I have loved endurance since I trotted my way through that first LD as a junior 12 years ago. It was a fitting introduction to a die-hard sport, as my sponsor and I, along with most of the rest of the field, got thrown at what we can only assume was a mountain lion crossing; I caught our horses and my mentor ended up with a concussion and was done at the halfway vet check, but another kindly rider took on myself and my angsty Appendix mare and we finished the ride in fine style on the correct side of our horses. That day I won a grain scoop that I still use to this day, and that first vet check card is still in my drawer. That day, I found my passion for horses channeled into a sport full of wonderfully wild people with hearts full of adventure.
In 12 years and with that professed love of the sport you might expect that I have some sort of impressive AERC record to throw at you at this point, but I assure you that isn't the case. With 355 endurance miles and 400 LD miles on a couple of different horses, I'm just an average joe with my foot in the door of AERC. In those 12 years though I have ridden thousands of trail miles on uncountable horses, and oh, the things I have learned.
for instance, mini horses make good supervisors, who knew?
One big lesson has surely been the acknowledgement and appreciation of what I have; I'm a redhead so I have fuming down to an art form, but has anyone else found themselves frustrated or totally disappointed that they can't go to a ride/the tack isn't fitting right/the horse found that one rock in the trail? All that work and time and money for nothing andandand!! I find myself occasionally mired down in these details and then have to stop and reassess. It generally goes something like this:
So let's get this straight:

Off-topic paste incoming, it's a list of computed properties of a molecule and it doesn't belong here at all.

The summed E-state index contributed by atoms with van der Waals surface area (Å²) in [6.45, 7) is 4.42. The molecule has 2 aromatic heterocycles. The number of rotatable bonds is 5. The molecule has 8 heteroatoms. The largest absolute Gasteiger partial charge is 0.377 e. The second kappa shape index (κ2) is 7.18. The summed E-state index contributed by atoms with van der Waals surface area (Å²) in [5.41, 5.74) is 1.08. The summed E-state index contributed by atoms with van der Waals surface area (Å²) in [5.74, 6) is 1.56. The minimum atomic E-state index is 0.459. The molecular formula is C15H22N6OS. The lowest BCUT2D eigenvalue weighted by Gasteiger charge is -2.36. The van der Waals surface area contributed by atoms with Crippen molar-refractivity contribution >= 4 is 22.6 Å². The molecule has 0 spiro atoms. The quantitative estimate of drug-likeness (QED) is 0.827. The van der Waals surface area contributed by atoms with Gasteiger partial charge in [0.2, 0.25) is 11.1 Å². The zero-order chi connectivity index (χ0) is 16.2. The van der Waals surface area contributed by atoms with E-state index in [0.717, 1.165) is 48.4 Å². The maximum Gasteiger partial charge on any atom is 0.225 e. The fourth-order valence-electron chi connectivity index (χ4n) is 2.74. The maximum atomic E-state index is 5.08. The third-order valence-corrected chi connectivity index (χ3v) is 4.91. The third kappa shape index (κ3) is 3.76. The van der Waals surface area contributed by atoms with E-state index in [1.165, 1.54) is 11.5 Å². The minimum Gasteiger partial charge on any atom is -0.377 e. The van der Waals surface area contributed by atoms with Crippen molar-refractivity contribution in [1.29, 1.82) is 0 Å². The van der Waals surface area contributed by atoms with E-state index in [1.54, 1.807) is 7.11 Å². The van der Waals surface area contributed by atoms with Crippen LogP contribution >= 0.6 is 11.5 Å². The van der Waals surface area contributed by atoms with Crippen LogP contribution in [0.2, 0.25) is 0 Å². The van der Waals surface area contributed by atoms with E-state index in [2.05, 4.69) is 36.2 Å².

1. I have a horse?! (How lucky am I!)
2. I have the time or $ to even think about let alone get to go to an endurance ride? (How lucky am I!)
And finally, no really--
3.I have a horse?! (How lucky am I!)
Scrappy does Handsome in the full DD bridle and full cheek Myler snaffle the other day, Oolala
no better way to see country than from a horse!
Still, I have goals in endurance and higher dreams of what I hope to achieve. I've spent the last year with Scrappy getting to know him, changing every single piece of tack, trying to get it right, regrouping and trying again. At some point along the way my busy brain must always kick and remind me that while we'd all love to be kicking back in the after-glow of some fabulous success, with a delirious grin and perhaps a buckle to boot, the reality is that most of the time we're all just grubby folks in tights and t-shirts doing the in-between and life work trying to make those moments happen. I hope that we can all remember that those miles, those moments or hours or years, those attempts and failures--those spaces in between--are what get us to those bigger crowning achievements. Hug your horse, remember why you started this craziness in the first place, and enjoy the ride!
A job well done, says supervisor Napoleon